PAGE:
Unheralded Cullen Jenkins will bring big impact wherever he signs
Albert Haynesworth stole the Defensive Hog limelight today, after
So we're enamored with a less-heralded and less-publicized defensive lineman who has had a big and obvious impact on the fortunes of his team: Cullen Jenkins, the Green Bay free agent rumored to be going almost everywhere (Washington, most recently). Most teams could benefit from his quietly effective services.
Jenkins, an undrafted free agent out of Central Michigan, has been a great NFL success story. He is the younger brother of the more highly touted and recently retired Kris Jenkins. Little Bro has turned into a key contributor for the consistently great Green Bay Defensive Hogs -- at least according to the Cold, Hard Football Facts' almighty
Jenkins provides us a perfect way to measure the history of the
What follows is a look at the fortunes of Green Bay's defensive front since Jenkins joined the team. You'll see Green Bay has consistently fielded a great unit since he arrived on the scene, at least since his sophomore campaign. Granted, the team has had plenty of defensive talent around him, in players such as sack-master Aaron Kampman, stalwart linebacker A.J. Hawk, playmaker Clay Matthews and 2009 No. 9 overall pick B.J. Raji. But you'll notice, especially in recent years, that the fortunes of the Green Bay defensive front seemed to change depending upon the amount of time Jenkins spent on the field, whether at defensive tackle or, later, at defensive end.
The Pack definitely needed the help: they fielded some of the worst Defensive Hogs in football that season: No. 22 overall on the DHI, No. 27 in run defense (surrendering 4.59 YPA) and No. 24 at Forcing Negative Pass Plays (8.60 percent of opponent dropbacks ended in a sack or INT).
With a weak unit up front, the Packers surrendered 380 points (No. 23 in scoring defense), the most by a Green Bay team since the dreadful 1986 campaign. The Pack quickly exited the playoffs with a 31-17 home loss to the Vikings in the wildcard round.
The D-Hogs improved noticeably as Jenkins' role increased, from No. 22 overall on the DHI in 2004 to No. 13 overall in 2005; from No. 27 in run defense to No. 18 (3.99 YPA); and from No. 24 at forcing Negative Pass Plays to No. 17 (9.68 percent).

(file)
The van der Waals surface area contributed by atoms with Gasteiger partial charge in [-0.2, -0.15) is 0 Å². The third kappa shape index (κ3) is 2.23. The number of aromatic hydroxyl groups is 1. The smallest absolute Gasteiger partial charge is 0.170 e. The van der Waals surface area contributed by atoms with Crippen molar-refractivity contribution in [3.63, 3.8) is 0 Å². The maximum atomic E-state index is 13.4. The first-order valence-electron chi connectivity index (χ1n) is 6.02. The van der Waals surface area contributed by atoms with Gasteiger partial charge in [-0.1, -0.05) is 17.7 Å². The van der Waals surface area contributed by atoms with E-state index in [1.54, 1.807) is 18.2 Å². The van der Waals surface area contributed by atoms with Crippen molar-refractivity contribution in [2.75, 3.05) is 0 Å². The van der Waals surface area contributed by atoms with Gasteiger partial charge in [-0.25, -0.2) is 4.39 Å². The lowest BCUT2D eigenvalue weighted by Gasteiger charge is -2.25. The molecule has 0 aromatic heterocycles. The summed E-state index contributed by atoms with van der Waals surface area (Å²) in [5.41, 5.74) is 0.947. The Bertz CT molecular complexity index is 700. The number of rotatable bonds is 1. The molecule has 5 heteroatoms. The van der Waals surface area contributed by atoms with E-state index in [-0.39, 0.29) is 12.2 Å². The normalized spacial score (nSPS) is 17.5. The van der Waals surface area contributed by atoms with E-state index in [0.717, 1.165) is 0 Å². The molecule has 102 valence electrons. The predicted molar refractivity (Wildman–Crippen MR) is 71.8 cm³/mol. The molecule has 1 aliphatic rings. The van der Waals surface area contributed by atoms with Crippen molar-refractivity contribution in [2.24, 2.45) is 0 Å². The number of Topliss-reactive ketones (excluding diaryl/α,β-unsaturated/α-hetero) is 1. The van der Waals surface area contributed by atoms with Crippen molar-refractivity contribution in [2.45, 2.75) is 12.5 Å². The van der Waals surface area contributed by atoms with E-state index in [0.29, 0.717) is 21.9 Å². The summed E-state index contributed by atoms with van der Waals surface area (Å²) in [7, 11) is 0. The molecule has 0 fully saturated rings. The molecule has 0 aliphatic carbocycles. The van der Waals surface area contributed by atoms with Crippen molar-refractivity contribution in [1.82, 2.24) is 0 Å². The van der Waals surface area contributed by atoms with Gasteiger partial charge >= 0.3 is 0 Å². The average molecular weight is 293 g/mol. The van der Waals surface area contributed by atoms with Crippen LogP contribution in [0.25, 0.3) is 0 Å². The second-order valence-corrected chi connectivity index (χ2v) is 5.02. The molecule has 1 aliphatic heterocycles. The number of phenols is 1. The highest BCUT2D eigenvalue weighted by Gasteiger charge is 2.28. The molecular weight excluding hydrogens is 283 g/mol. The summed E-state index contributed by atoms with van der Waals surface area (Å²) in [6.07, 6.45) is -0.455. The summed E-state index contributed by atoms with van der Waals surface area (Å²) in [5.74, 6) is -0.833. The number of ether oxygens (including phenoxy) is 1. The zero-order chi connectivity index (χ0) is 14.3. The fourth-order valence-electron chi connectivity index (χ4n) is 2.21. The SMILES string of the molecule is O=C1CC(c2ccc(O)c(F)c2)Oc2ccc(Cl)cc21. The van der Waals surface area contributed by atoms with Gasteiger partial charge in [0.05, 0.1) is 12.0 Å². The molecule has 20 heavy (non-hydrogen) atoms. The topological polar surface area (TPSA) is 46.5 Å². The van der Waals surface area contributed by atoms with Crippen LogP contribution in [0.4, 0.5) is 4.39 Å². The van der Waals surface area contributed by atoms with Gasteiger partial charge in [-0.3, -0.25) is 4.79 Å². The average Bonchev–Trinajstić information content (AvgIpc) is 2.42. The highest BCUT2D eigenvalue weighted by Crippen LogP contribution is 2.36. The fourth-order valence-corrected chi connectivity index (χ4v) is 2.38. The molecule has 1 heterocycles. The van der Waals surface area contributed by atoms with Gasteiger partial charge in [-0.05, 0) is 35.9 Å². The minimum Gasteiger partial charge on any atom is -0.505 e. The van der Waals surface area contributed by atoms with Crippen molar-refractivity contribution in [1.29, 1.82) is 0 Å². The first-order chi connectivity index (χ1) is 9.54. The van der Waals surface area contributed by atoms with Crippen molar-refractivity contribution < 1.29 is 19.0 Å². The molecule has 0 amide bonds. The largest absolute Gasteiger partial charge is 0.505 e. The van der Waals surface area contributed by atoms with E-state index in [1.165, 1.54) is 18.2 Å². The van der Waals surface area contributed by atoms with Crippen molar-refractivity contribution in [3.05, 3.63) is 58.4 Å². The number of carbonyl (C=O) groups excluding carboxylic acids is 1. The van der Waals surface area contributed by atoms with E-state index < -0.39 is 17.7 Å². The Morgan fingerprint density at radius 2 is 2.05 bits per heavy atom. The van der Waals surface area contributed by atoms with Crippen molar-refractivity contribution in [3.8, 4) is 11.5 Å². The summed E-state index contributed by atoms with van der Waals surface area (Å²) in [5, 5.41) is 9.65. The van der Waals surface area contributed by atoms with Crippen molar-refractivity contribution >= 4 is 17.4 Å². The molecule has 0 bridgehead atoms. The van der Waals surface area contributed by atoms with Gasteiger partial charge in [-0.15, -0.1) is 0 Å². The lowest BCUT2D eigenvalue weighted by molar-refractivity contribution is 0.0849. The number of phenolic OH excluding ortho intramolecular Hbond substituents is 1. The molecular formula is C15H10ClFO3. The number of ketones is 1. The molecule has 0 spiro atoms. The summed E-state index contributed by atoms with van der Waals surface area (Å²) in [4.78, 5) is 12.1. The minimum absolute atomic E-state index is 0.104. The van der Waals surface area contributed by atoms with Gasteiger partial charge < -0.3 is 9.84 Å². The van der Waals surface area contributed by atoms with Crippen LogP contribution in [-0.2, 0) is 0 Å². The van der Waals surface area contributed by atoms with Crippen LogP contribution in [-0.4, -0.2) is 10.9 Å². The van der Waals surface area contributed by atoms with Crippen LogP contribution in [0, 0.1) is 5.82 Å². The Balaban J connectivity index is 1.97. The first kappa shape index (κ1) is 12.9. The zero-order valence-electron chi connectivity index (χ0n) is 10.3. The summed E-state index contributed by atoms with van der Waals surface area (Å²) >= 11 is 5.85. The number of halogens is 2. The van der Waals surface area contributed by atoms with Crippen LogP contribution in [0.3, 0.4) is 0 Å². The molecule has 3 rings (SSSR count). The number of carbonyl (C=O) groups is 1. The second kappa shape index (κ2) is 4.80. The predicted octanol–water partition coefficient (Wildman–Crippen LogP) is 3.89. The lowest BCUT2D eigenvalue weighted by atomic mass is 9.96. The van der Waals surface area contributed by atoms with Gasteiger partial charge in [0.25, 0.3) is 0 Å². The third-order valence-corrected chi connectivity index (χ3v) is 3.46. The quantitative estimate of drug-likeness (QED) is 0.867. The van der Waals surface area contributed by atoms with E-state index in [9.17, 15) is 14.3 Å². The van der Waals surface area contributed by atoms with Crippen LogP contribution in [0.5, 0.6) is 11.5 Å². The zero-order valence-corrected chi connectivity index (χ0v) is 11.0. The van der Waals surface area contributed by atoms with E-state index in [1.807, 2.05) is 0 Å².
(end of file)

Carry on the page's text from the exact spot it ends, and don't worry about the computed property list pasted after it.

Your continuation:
The Packers as a team fell apart, though, dropping from 10-6 to 4-12. Don't blame the defense: Jenkins and the unit had improved in almost every measure (surrendering 21.5 PPG). They were handicapped by a certain "gunslinger" quarterback who threw 29 picks and whose late-game mistakes repeatedly cost his team a shot at victory.
The Pack finished No. 5 overall on the DHI thanks to a unit that was No. 3 at forcing Negative Pass Plays (12.01 percent) and No. 4 in third-down defense (32.89 percent).
It was not a dominant unit, but it was solid across the board and Jenkins was a major player: he batted down nine passes, the most by a Green Bay defensive lineman since record-keeping began in 1980,
The 2008 Packers allowed 23.8 PPG -- tying the 2004 Packers for Green Bay's worst defense since that bleak 1986 season. Both terrible defensive seasons came when Jenkins had his most limited roles.
Green Bay finished No. 1 at forcing Negative Pass Plays (11.61 percent), with Jenkins recording 4.5 sacks and 1 INT. The Packers were also No. 2 against the run (3.59 YPA) and
Most importantly, Green Bay's defense improved dramatically from the dreadful unit of 2008, to No. 7 league-wide in scoring (18.6 PPG).
Jenkins recorded a career-high 50 tackles and recorded three of the team's 11 forced fumbles.
Green Bay dropped to
Most importantly, the Packers finished No. 2 in scoring defense (15.0 PPG), making it one of the best Green Bay defenses in the post-Lombardi Era.
The tried and true veteran Jenkins was a big part of that effort, with a career-high 7.0 sacks, the second most on the team (Clay Matthews, 13.5).
Jenkins may not be the best or most highly publicized defensive lineman in football. But he was clearly an impact player in Green Bay: the Packers defensive front was noticeably better when he was in the lineup. The team that acquires him can expect to be noticeably better, too.